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2018 Wisconsin offensive line preview: The whole gang’s here

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The Badgers return all five starters in 2018, including three who turned down a chance at the NFL.

NCAA Football: Wisconsin at Northwestern Caylor Arnold-USA TODAY Sports

Wisconsin’s 2018 Offensive Linemen

2018 Spring OL 2018 Eligibility
2018 Spring OL 2018 Eligibility
Michael Deiter R-SR
Beau Benzschawel R-SR
David Edwards R-JR
Tyler Biadasz R-SO
Jon Dietzen R-JR
Jason Erdmann R-JR
Cole Van Lanen R-SO
Patrick Kasl R-SO
Micah Kapoi R-SR
Brett Connors R-SR
David Moorman R-JR
Kayden Lyles R-FR
Tyler Beach R-FR
Alex Fenton R-FR
Logan Bruss R-FR
Josh Seltzner R-FR
Blake Smithback R-FR

Note: Wisconsin released its official 2018 spring roster on March 12. As announced on Tuesday, Michael Deiter and Jon Dietzen will not participate in spring practices due to leg injuries.

2017 Starters

LT: Michael Deiter
LG: Jon Dietzen, Jason Erdmann
C: Tyler Biadasz
RG: Beau Benzschawel
RT: David Edwards

Who’s Leaving

None

Key Additions

Michael Furtney
Andrew Lyons (walk-on)

Every freshman lineman in 2017 redshirted, meaning that Kayden Lyles, Tyler Beach, Alex Fenton, Logan Bruss, Blake Smithback, and Josh Seltzner are all going to be a year wiser, stronger, and more familiar with the system, but will all still have freshmen eligibility.

Position Overview

The Wisconsin Badgers return every single offensive lineman from the 2017 season, including seniors Michael Deiter and Beau Benzschawel, and redshirt junior David Edwards. Each spurned the NFL for one more year in Madison. An offense that returns nine of 11 starters from 2017 could be one of the more explosive in school history.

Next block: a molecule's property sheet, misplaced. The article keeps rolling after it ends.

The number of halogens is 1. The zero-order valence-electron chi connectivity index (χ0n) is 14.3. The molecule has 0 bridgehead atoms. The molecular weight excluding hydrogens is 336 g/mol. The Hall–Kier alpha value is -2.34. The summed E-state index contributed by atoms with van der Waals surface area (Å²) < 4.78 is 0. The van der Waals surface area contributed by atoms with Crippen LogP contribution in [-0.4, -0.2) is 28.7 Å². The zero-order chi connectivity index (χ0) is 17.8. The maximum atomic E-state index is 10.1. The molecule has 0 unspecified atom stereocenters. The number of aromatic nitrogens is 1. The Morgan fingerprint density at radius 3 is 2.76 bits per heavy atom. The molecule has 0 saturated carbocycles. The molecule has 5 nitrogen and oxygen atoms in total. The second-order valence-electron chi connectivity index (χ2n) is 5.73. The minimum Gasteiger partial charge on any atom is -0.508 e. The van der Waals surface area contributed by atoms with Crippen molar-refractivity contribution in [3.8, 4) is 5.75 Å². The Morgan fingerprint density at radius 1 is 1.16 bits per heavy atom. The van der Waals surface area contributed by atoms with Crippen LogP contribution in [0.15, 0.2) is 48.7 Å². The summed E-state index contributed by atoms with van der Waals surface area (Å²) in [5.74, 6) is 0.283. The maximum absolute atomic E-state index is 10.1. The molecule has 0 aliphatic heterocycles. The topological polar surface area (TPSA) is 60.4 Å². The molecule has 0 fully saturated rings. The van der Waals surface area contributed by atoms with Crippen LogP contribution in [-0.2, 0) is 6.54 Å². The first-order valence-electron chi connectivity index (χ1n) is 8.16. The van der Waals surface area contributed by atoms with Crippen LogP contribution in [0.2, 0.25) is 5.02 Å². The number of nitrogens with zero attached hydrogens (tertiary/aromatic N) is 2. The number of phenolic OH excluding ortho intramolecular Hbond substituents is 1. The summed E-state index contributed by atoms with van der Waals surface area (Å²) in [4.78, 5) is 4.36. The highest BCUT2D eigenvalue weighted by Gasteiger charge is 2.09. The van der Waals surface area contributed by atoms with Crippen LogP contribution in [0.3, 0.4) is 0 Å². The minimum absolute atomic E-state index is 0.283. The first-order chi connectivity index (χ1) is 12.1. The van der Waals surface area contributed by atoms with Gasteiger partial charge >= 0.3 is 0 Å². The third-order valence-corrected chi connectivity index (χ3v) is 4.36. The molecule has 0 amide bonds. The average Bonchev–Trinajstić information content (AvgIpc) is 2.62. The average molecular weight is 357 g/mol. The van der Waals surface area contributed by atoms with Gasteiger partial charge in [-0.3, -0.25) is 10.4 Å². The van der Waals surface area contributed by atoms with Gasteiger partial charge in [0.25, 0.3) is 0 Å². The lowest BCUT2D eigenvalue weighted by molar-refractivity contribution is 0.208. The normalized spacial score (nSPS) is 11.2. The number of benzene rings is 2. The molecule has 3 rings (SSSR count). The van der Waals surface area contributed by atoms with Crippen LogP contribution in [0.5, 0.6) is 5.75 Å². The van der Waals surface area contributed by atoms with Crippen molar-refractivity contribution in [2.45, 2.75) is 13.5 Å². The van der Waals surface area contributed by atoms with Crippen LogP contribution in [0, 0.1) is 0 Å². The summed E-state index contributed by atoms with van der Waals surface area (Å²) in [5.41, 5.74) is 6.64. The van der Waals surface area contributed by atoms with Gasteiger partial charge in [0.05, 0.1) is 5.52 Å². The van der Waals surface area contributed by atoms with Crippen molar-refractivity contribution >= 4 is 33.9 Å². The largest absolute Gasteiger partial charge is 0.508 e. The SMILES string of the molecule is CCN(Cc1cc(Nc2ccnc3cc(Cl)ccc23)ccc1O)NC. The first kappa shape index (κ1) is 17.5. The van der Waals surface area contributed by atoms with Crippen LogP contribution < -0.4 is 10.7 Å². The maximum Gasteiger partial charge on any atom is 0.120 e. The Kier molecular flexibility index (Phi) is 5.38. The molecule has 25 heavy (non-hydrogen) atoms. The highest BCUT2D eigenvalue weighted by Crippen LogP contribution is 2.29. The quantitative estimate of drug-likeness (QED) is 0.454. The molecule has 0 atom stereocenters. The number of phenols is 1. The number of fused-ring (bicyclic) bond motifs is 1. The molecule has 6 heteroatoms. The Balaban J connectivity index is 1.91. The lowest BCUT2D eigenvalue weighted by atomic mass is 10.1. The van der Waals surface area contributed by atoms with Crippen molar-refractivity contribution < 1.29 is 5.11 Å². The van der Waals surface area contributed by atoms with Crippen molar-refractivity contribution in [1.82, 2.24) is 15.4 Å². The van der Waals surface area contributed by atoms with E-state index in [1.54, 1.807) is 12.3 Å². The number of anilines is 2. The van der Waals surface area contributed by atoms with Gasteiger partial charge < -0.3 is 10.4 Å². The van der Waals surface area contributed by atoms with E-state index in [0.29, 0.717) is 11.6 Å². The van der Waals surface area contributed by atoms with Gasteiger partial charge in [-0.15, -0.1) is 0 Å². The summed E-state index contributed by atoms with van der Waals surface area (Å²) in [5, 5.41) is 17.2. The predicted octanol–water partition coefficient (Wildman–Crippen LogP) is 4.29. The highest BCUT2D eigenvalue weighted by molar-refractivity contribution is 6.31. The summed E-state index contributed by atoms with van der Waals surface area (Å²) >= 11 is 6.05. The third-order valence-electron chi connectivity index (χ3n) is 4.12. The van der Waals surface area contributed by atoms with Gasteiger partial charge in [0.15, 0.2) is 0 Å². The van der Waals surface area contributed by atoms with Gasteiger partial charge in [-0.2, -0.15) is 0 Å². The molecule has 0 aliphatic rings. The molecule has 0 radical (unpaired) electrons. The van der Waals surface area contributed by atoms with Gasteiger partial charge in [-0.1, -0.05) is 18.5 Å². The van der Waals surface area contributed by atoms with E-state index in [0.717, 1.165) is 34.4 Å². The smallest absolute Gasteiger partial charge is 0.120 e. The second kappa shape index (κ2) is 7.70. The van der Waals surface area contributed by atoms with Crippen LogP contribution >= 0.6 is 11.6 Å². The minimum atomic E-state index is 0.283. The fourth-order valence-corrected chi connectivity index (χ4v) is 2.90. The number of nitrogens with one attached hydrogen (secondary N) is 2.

I fully expect Wisconsin to enter spring ball with the same starting o-line it fielded for the majority of last season (Deiter, Dietzen, Biadasz, Benzschawel, Edwards). However, the main difference you could see in the spring is Deiter potentially moving inside to left guard in an attempt to give the oft-banged-up Dietzen some time off. This would also give a ton more reps to the young reserve tackles who could push for some playing time this season.

Those five, along with guards Erdmann and Micah Kapoi, should in some capacity make up seven of the top eight or nine offensive linemen for the Badgers. Cole Van Lanen got some run near the end of last season as a jumbo tight end after Zander Neuville was lost for the season. Van Lanen and Patrick Kasl both got a lot of reps last spring. Van Lanen is a former four-star recruit from Bay Port High School in Green Bay and in UW’s offense, with a left-handed quarterback, is a left tackle (right tackle traditionally). The Badgers’ attempts to find ways to get Van Lanen on the field is telling of their feelings of the young tackle. Kasl had the highest SPARQ score of any lineman in the 2015 recruiting class. The staff had him at right tackle last spring, and he finished the bowl game there after Edwards was benched in the second half. He has a ton of potential, and it wouldn’t surprise me if the staff finds a way to get him on the field like it did a year ago.

It’s tough to gauge the rest of the position group until it gets on the field this spring, which is likely the last time we’ll see most of them until 2019 spring ball. Paul Chryst has spoken about making offensive line depth a priority, and it’s getting back to where it was in the early 2010s. Beach and Fenton project to be tackles with Bruss and Lyles being guards, and Lyles also having a good chance of ending up as a center in the future. Smithback is likely a center, and Seltzner is a large body who could end up at guard or tackle if he doesn’t get moved to the defensive line due to his size.

Fans should be extremely optimistic heading into the spring. This offense has arguably as much potential as any UW offense in recent memory, and the offensive line has a lot to do with that. This line will produce three draft picks next season, and I wouldn’t be surprised if it ends up with multiple All-Americans.